As teenagers, my cousin visiting from Ireland, Shamus Lee, says: “Sure, let’s sneak out to a nightclub for some adventure.” I tell him Australian women were pretty boring and all they really want is security. Shamus uses his Irish charm and we find ourselves in some den of iniquity.
Shamus exclaims: “Bless my soul! Look at all these women!” If we wanted our souls blessed, this was the wrong place! I started feeling very insecure. Reluctantly, I give Shamus my best advice about Australian women: “Now Shamus, a pickup line I think I heard is ‘Can you buy me a drink?’ Also Shamus, I think Aussie girls love answering very personal questions. They certainly like asking them! And remember Shamus, if an Australian woman starts sweating or motioning to leave as you’re talking to her, that just means she’s shy or playing ‘hard to get’. Keep persevering with her Shamus!”
“Well I’ll be a purple leprechaun!” says Shamus as he hurls himself into the sea of Aussie women on the dance floor.
Three minutes later, I see Shamus running towards me with six huge security guards after him. As we run for our lives Shamus gasps: “Sure, you were right about one thing! All women here want is security! Every time I was getting somewhere they’d shout ‘Security! Can somebody get me security.’ ”
H.G. Wells’s classic The Time Machine (1895) tells the story of a man identified only as “the Time Traveller” who travels to the year AD 802,701. There, he meets the Eloi – a society living in small communities among slowly deteriorating buildings, and having a fruit-based diet. Humanity has not evolved but devolved. The Time Traveller’s efforts to communicate with them are frustrated by their lack of curiosity or discipline. The Eloi appeared happy and carefree; but they fear the dark where their predators, the Morlocks, abduct Eloi who are never seen again. When the Time Traveller sees one of the Eloi drowning, he is forced to save her as none of the other Eloi have any care or interest in her plight. Their disinterest in her security begins the Time Traveller’s journey of teaching the remaining Eloi that they must risk their own security by helping each other in order to secure their security and the security of others.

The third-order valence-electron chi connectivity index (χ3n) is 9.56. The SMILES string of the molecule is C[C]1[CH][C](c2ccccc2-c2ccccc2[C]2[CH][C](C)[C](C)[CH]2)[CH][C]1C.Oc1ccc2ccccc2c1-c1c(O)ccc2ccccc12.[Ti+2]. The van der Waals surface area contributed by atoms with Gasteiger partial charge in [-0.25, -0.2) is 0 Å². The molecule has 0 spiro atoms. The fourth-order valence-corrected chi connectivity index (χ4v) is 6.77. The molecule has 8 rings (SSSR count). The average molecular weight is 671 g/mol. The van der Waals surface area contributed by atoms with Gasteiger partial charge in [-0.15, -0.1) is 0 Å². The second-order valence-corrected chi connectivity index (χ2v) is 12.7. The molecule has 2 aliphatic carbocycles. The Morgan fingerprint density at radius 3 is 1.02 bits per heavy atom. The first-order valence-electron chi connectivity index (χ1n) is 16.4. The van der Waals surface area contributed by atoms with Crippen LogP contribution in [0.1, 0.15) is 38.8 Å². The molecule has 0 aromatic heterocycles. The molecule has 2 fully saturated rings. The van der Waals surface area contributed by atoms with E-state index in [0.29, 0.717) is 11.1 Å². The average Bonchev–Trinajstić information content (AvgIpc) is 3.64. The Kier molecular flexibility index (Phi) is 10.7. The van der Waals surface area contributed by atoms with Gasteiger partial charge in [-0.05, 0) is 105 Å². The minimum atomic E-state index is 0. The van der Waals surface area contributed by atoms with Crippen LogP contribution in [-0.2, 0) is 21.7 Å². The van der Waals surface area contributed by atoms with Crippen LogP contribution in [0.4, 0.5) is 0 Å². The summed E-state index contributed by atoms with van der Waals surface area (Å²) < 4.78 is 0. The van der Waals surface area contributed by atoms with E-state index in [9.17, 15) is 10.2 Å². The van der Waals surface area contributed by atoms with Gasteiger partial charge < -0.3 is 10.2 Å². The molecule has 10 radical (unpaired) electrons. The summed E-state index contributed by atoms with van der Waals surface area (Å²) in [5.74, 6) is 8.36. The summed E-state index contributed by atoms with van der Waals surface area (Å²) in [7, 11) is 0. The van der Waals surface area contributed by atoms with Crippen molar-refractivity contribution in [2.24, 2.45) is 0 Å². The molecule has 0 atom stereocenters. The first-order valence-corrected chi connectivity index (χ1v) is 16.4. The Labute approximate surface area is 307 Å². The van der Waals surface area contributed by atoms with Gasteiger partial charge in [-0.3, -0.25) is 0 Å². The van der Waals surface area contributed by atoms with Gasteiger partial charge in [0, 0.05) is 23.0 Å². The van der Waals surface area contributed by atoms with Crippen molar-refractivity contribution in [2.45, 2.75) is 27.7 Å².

The Tham Luang cave rescue in Thailand is an inspiring reminder that there are still many in this world willing to risk their own security to secure others – even complete strangers. It’s a human trait rarely found among animals. Everybody has insecurities, and that’s OK. Yes, bad things can happen. You could die tomorrow. England could win the World Cup … only joking. It can’t.
Jesus said: “Do not worry about tomorrow. Today has enough worries of it’s own.”
So, how do we deal with today’s insecurities? They say on a plane you’ve got to put your own oxygen mask on first, as you won’t be much good to anyone else if you can’t breathe. So put your oxygen mask on – do your tax return, make that call you don’t want to make, study for that exam you’re afraid you’ll fail, clean that room you don’t want to clean because physical clutter is mental clutter, and vice versa.
Then, help others put their oxygen mask on – neither threaten nor guilt trip people, encourage people (especially children), do the things that you think will make other people’s lives more peaceful.
We don’t always know how to deal with our own insecurities, yet strangely we almost always know how to make someone else feel that little bit more secure. Perhaps because helping others find their security is the path to finding our own.